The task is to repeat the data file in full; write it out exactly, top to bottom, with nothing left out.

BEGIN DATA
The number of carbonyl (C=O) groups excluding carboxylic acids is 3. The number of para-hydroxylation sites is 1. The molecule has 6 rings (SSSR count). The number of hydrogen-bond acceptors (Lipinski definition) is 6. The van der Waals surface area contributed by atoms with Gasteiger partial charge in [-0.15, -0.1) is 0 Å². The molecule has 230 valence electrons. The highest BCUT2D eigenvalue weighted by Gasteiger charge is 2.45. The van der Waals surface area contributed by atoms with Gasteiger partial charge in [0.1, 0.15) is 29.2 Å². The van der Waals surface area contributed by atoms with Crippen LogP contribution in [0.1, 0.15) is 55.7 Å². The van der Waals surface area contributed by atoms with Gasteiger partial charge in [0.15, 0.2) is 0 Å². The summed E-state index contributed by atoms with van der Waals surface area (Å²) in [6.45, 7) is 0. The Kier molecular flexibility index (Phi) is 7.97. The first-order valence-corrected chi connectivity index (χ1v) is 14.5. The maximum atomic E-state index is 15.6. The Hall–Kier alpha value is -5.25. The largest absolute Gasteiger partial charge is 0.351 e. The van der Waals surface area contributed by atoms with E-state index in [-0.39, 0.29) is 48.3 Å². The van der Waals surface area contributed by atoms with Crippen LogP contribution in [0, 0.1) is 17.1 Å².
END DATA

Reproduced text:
The number of carbonyl (C=O) groups excluding carboxylic acids is 3. The number of para-hydroxylation sites is 1. The molecule has 6 rings (SSSR count). The number of hydrogen-bond acceptors (Lipinski definition) is 6. The van der Waals surface area contributed by atoms with Gasteiger partial charge in [-0.15, -0.1) is 0 Å². The molecule has 230 valence electrons. The highest BCUT2D eigenvalue weighted by Gasteiger charge is 2.45. The van der Waals surface area contributed by atoms with Gasteiger partial charge in [0.1, 0.15) is 29.2 Å². The van der Waals surface area contributed by atoms with Crippen LogP contribution in [0.1, 0.15) is 55.7 Å². The van der Waals surface area contributed by atoms with Gasteiger partial charge in [0.15, 0.2) is 0 Å². The summed E-state index contributed by atoms with van der Waals surface area (Å²) in [6.45, 7) is 0. The Kier molecular flexibility index (Phi) is 7.97. The first-order valence-corrected chi connectivity index (χ1v) is 14.5. The maximum atomic E-state index is 15.6. The Hall–Kier alpha value is -5.25. The largest absolute Gasteiger partial charge is 0.351 e. The van der Waals surface area contributed by atoms with E-state index in [-0.39, 0.29) is 48.3 Å². The van der Waals surface area contributed by atoms with Crippen LogP contribution in [0, 0.1) is 17.1 Å².